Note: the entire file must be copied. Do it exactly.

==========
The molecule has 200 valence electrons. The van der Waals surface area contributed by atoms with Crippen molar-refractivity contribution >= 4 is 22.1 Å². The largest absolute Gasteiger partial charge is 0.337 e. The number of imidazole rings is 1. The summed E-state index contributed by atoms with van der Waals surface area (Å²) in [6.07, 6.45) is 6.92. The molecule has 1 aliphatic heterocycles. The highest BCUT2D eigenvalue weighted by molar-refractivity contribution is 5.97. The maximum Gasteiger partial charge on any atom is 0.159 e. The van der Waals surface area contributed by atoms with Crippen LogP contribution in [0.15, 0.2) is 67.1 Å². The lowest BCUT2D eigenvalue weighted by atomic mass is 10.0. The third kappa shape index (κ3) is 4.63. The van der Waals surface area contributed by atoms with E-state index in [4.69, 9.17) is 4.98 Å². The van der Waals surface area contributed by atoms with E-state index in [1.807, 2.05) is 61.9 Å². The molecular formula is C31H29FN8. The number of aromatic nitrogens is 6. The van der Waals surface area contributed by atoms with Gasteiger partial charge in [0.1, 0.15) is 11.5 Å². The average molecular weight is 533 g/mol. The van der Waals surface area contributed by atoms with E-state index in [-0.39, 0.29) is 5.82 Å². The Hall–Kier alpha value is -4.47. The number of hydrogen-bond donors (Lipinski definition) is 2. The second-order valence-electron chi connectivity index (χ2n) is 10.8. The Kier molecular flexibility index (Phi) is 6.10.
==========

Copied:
The molecule has 200 valence electrons. The van der Waals surface area contributed by atoms with Crippen molar-refractivity contribution >= 4 is 22.1 Å². The largest absolute Gasteiger partial charge is 0.337 e. The number of imidazole rings is 1. The summed E-state index contributed by atoms with van der Waals surface area (Å²) in [6.07, 6.45) is 6.92. The molecule has 1 aliphatic heterocycles. The highest BCUT2D eigenvalue weighted by molar-refractivity contribution is 5.97. The maximum Gasteiger partial charge on any atom is 0.159 e. The van der Waals surface area contributed by atoms with Crippen LogP contribution in [0.15, 0.2) is 67.1 Å². The lowest BCUT2D eigenvalue weighted by atomic mass is 10.0. The third kappa shape index (κ3) is 4.63. The van der Waals surface area contributed by atoms with E-state index in [4.69, 9.17) is 4.98 Å². The van der Waals surface area contributed by atoms with E-state index in [1.807, 2.05) is 61.9 Å². The molecular formula is C31H29FN8. The number of aromatic nitrogens is 6. The van der Waals surface area contributed by atoms with Gasteiger partial charge in [0.1, 0.15) is 11.5 Å². The average molecular weight is 533 g/mol. The van der Waals surface area contributed by atoms with E-state index in [-0.39, 0.29) is 5.82 Å². The Hall–Kier alpha value is -4.47. The number of hydrogen-bond donors (Lipinski definition) is 2. The second-order valence-electron chi connectivity index (χ2n) is 10.8. The Kier molecular flexibility index (Phi) is 6.10.